Iowa Speedway becoming 'crown jewel' for IndyCar Series

Track, series working on 2016 date; series wants to return, track ensuring it's a smart business decision

Cars pass the grandstands during the IndyCar Series Iowa Corn 300 at Iowa Speedway on Saturday, July 18, 2015. (Cliff Je
Cars pass the grandstands during the IndyCar Series Iowa Corn 300 at Iowa Speedway on Saturday, July 18, 2015. (Cliff Jette/The Gazette-KCRG TV9)

NEWTON — In the wake of the Iowa Corn 300, social media was once again buzzing about the show the Verizon IndyCar Series put on at Iowa Speedway.

For the past several installments of the yearly open-wheel visit to the 7/8-mile track in Newton, close racing and thrilling finishes have enthralled fans and delighted sponsors who shell out millions of dollars to promote races. But unlike their NASCAR counterparts where the schedule rarely changes, the scheduling for the IndyCar Series leaves some doubt year-to-year about stops on their tour — the Indianapolis 500 notwithstanding.

So after another nearly unanimously popular event, is IndyCar’s future firm at Iowa Speedway? To ask track President Jimmy Small, it’s likely, if not certain.

“IndyCar is, hands down, the best race here. We want to keep it here. It’s a part of our vision to raise the overall profile of motorsports. I can’t imagine it not being here,” Small said on Saturday. “They were the first sanctioning body to take a chance on us, first major race to happen here at Iowa Speedway, and there’s a lot of significance involved in their presence.

“This race, this series is really important to have here for a number of reasons.”

Where a series sees a venue fit into its plans and where the venue sees the series fitting into its plans don’t always match up.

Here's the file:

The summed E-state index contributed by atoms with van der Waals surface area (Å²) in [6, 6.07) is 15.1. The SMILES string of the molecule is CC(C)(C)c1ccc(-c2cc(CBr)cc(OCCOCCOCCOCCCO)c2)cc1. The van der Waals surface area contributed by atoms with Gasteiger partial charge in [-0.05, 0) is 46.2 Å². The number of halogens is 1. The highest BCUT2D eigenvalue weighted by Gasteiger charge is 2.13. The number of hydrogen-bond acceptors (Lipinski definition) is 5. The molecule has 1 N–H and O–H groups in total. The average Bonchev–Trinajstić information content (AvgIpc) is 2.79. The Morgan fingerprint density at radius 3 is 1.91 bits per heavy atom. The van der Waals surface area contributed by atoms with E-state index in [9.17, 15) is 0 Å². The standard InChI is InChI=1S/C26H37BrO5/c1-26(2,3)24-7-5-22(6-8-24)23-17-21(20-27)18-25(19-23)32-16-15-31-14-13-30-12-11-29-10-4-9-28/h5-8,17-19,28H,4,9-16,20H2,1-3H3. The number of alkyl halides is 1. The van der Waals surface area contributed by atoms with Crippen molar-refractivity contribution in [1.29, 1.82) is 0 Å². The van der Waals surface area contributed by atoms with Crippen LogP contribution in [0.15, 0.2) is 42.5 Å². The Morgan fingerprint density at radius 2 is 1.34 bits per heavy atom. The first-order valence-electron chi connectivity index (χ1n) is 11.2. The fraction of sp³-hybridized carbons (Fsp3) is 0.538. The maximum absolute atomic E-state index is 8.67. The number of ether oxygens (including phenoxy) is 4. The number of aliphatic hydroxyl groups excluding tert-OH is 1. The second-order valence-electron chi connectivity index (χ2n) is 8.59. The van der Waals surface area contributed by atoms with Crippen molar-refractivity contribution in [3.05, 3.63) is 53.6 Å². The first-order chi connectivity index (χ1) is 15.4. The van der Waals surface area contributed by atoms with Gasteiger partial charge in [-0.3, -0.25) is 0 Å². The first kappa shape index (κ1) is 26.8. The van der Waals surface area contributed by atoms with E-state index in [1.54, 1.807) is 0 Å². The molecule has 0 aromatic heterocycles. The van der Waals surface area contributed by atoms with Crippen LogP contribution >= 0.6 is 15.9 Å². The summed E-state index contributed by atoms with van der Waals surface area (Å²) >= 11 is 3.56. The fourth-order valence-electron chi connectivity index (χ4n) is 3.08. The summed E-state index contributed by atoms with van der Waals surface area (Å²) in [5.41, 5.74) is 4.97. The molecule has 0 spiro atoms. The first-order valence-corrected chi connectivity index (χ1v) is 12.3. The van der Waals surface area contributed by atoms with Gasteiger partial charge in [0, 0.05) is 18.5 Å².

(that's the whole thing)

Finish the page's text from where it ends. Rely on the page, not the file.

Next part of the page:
As of this race weekend, IndyCar, by all accounts, sees Iowa Speedway as an important and vital part of its schedule because ovals are still a major part of the plan. The track and region have a major role in that, because the fans that attend the races are among the most intelligent and dedicated IndyCar fans on tour.

The evidence for that comes from people who follow the series to every track, stay in all those cities and interact with those fans. Longtime motorsports journalist and unabashed critic of racing, Robin Miller, has changed his tune over the years on where Iowa Speedway stacks up in the IndyCar mix. If you asked him in 2007, he couldn’t have wanted IndyCar to go elsewhere more. But he stood on pit road Saturday night and said on live television Iowa Speedway provides some of, if not the best racing all season.


“This has become one of the four or five best stops on the whole circuit,” Miller said. “In terms of racing, it’s always one of the best races. In terms of fans, they get it; it’s probably first or second. People wear T-shirts, they watch television, they watch other races, they come up and talk to me intelligently about racing.

“I think what you’ve got here, is I think IndyCar has figured out this is one of our crown jewels and they ought to keep this thing.”

IndyCar racers and team owners consistently praise the track and fans for the same reasons Miller mentioned.

They don’t want to lose a trip to the Midwest, either, which has historically been the foundation of open-wheel racing in the United States. Between that at the tradition of ovals in IndyCar, it’s more than appreciated.

“I think it’s really important because we don’t want to lose ovals,” said team-owner Michael Andretti. “It’s part of the tradition of IndyCar racing and this is a very important track. I think it’s very important to keep it on the schedule and I hope they’re going to be able to do it.”